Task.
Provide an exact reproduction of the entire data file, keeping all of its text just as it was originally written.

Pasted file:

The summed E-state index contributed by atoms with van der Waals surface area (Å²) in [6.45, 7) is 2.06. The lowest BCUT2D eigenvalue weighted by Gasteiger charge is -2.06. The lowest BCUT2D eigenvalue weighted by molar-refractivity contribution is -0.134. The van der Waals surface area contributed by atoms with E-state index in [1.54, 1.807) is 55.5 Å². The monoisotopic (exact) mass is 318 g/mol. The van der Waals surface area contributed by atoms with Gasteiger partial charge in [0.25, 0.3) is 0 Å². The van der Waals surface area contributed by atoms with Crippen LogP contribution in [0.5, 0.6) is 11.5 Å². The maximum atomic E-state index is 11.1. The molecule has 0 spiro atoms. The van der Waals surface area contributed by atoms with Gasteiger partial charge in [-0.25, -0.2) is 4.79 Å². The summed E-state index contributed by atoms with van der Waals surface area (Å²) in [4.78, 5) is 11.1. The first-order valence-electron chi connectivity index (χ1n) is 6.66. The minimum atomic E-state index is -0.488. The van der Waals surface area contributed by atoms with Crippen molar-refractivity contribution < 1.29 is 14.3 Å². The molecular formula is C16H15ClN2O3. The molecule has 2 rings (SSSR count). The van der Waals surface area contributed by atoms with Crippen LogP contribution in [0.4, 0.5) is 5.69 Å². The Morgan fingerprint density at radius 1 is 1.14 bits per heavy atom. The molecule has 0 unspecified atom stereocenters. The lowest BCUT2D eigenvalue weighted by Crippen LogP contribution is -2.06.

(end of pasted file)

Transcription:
The summed E-state index contributed by atoms with van der Waals surface area (Å²) in [6.45, 7) is 2.06. The lowest BCUT2D eigenvalue weighted by Gasteiger charge is -2.06. The lowest BCUT2D eigenvalue weighted by molar-refractivity contribution is -0.134. The van der Waals surface area contributed by atoms with E-state index in [1.54, 1.807) is 55.5 Å². The monoisotopic (exact) mass is 318 g/mol. The van der Waals surface area contributed by atoms with Gasteiger partial charge in [0.25, 0.3) is 0 Å². The van der Waals surface area contributed by atoms with Crippen LogP contribution in [0.5, 0.6) is 11.5 Å². The maximum atomic E-state index is 11.1. The molecule has 0 spiro atoms. The van der Waals surface area contributed by atoms with Gasteiger partial charge in [-0.25, -0.2) is 4.79 Å². The summed E-state index contributed by atoms with van der Waals surface area (Å²) in [4.78, 5) is 11.1. The first-order valence-electron chi connectivity index (χ1n) is 6.66. The minimum atomic E-state index is -0.488. The van der Waals surface area contributed by atoms with Crippen molar-refractivity contribution < 1.29 is 14.3 Å². The molecular formula is C16H15ClN2O3. The molecule has 2 rings (SSSR count). The van der Waals surface area contributed by atoms with Crippen LogP contribution in [0.4, 0.5) is 5.69 Å². The Morgan fingerprint density at radius 1 is 1.14 bits per heavy atom. The molecule has 0 unspecified atom stereocenters. The lowest BCUT2D eigenvalue weighted by Crippen LogP contribution is -2.06.